Monday, April 27, 2020
This is a beautiful chapter that acknowledges how elusive something so simple can be.
My words are very easy to know
Very easy to put into practice
Yet under heaven no one is able to know them
No one can put them into practice
When people ask me to explain Tao to them, or ask me what they need to do to live according to the Tao, I’m always a bit stumped. As we’ve known ever since the very first lines of the Tao Te Ching, the Tao that can be understood or explained is not the eternal Tao. So no matter what I say, I will fail to answer the question. My aim is, then, as one teacher says, to fail well.
I was asked a few months ago to give a presentation on Taoism to a group of people who were studying a book comparing major “religions.” I put that word in quotes because my first hurdle was to figure out how Tao can be neatly packaged into a religion. I’m pretty sure it can’t be. It is, as the Tao Te Ching teaches, without form, without name, without substance. It has no creed, no doctrine, no structure, no ritual (although the Taoist religion, as it has developed over millennia, has pretty much all of these things). It is, to use Bruce Lee’s description of his approach to martial arts, the way of no way.
Why is it so easy? Almost a thousand years ago, Li Hsi-Chai explained it best: “It is easy because there is no Tao to discuss, no knowledge to learn, no effort to make, no deeds to perform.” (translated by Red Pine)
It is, as I explained to the study group, as easy and natural as breathing. In fact, breathing is our best model of Tao in action. Breathe in, breathe out. Manifesting into form, returning to formlessness. Fluid like water. Natural. The only breath that matters is the one right now. Now this one. I cannot hoard or store my breath, or borrow future breath on credit. I cannot hold on to it (for very long) but must release it to allow the next breath. Everything we need to know is not in a book or in the words of a teacher. Everything we need to know is in the breath.
So why is it so hard? Finishing Li Hsi-Chai’s quote: “It is hard because the Tao cannot be discussed, because all words are wrong, because it can’t be learned, and because the mind only leads us astray.”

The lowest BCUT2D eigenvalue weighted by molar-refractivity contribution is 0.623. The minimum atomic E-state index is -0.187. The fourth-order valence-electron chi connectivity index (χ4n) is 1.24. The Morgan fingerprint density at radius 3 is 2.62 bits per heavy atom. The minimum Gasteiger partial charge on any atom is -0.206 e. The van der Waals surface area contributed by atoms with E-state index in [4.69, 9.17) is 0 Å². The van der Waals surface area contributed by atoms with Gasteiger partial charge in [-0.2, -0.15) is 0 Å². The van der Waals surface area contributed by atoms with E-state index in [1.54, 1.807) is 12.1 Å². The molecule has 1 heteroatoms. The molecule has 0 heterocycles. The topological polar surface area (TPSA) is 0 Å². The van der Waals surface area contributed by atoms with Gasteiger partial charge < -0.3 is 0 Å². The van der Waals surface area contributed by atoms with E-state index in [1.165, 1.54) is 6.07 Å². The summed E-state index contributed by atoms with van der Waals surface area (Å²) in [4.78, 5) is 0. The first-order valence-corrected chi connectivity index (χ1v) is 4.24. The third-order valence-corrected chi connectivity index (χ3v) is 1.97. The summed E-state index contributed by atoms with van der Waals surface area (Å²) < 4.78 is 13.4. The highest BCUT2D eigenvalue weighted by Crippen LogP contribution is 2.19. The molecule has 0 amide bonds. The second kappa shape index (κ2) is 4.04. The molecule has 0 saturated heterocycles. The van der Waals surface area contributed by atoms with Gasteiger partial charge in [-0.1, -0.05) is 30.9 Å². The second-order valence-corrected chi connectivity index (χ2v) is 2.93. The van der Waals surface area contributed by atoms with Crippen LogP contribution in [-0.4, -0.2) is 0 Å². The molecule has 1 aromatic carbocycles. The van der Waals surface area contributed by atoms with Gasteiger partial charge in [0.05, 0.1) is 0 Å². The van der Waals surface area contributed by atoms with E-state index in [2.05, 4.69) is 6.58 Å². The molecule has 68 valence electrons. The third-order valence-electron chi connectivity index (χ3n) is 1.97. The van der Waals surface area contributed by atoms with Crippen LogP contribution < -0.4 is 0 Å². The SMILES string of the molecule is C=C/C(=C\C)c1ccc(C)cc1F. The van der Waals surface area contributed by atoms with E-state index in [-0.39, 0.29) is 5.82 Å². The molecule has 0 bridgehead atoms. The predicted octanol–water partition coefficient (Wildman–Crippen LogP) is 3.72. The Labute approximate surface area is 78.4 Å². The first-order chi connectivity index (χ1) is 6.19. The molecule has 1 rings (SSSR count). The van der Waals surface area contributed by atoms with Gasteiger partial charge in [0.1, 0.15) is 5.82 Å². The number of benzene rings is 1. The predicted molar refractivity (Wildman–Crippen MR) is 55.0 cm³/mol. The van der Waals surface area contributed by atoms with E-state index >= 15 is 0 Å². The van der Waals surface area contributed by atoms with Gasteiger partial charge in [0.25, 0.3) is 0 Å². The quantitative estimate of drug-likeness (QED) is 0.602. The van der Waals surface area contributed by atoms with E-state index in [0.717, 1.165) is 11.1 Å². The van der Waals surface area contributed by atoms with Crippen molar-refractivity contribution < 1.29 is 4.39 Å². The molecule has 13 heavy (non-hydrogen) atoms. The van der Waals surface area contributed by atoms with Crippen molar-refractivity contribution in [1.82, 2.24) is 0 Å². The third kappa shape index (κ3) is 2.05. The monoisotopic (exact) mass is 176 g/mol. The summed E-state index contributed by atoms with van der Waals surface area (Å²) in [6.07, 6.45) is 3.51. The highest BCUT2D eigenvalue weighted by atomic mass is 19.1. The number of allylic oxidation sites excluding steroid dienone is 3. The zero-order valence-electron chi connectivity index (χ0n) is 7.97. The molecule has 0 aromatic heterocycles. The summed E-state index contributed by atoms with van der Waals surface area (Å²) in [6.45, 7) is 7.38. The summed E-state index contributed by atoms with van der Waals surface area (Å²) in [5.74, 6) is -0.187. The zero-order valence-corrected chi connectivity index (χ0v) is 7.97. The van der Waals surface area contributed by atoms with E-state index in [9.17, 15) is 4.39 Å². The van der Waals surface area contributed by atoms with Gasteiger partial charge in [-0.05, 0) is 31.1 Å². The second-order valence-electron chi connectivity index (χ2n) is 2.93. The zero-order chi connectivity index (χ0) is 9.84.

That made me laugh out loud. I know. I have a strange sense of humor. But didn’t Li Hsi-Chia perfectly capture the human brain’s frustration with not being able to name, classify, anazlyze, evaluate, and attain intellectual clarity and moral conviction? “I think, therefore I am” gives us the great mental pleasure of certainty. “Don’t believe everything you think” throws us right back into the terrifying (to the brain) unknown.
Most of us are thinking, okay great, I get this, sort of, but what do I do? What does this look like?
It looks like this: breathe in, breathe out.
For my yoke is easy, and my burden is light. ~Jesus
Tuesday, April 21, 2020
Like me, you’ve probably had lots of conversations in recent weeks about how we are all coping with this sudden shift in our day to day lives. We’ve gotten through the initial shock and disbelief, and now we are settling into management systems, which necessarily remain fluid and responsive to changing information.
There are undeniable challenges and tragedies. And at the same time, I’m hearing some folks talk about “sweet surprises,” as one person called it. Time to spend with family, read a book, work in the garden, take a walk, call a friend. Another person spoke of opportunities, a chance to slow down, contemplate the deep questions, engage more fully in a spiritual practice, a chance to stop doing and just be.
Some people embrace these opportunities; others resist them. I have spoken with a few people who have the freedom right now to take advantage of these opportunities to step out of their usual hustle bustle, but they seem unable to, offering numerous justifications for why they must carry on, even if they are overwhelmed.
So that got me thinking. What are we afraid of? What is so scary about empty space, time to do nothing? Where does the demand come from to, as one person says, “soldier on”? What do we think would happen if we just stopped? Really stopped.
Circumstances have stopped a lot of external things for us. Yet many of us have continued on at the same speed internally. What lurks in the shadows of stillness that is so threatening?
This is not about what we should or shouldn’t do. This is about a chance to be curious, to see ourselves and our lives in a different way. To question our basic assumptions, to reveal our hidden expectations, to explore who we are when we are not what we do.
Perhaps our inquiry starts with a gentle awareness of our resistance, our anxiety, our grief. If we accept ourselves and whatever our experience is with honesty and compassion, we might discover some sweet surprises. We might even allow ourselves to enjoy them.
Let us accept truth, even when it surprises us and alters our views. ~George Sand
It's that element of surprise. When you lose control, you discover new things. ~Daniel Lanois
Friday, April 17, 2020
Sunday, April 12, 2020
I must not fear. Fear is the mind killer. Fear is the little death that brings total obliteration. I will face my fear. I will permit it to pass over me and through me. And when it has gone past I will turn the inner eye to see its path. Where the fear has gone there will be nothing. Only I will remain.
~ from Dune, by Frank Herbert
This litany against fear resonated with me when I was young. I memorized it and would recite it when needed, which was often. It came back into my awareness recently. Now, decades later, it resonates still, perhaps even more so because over the years I have lived its wisdom so many times.
What I appreciate about this passage is the recognition that if not resisted or denied, fear will dissipate on its own.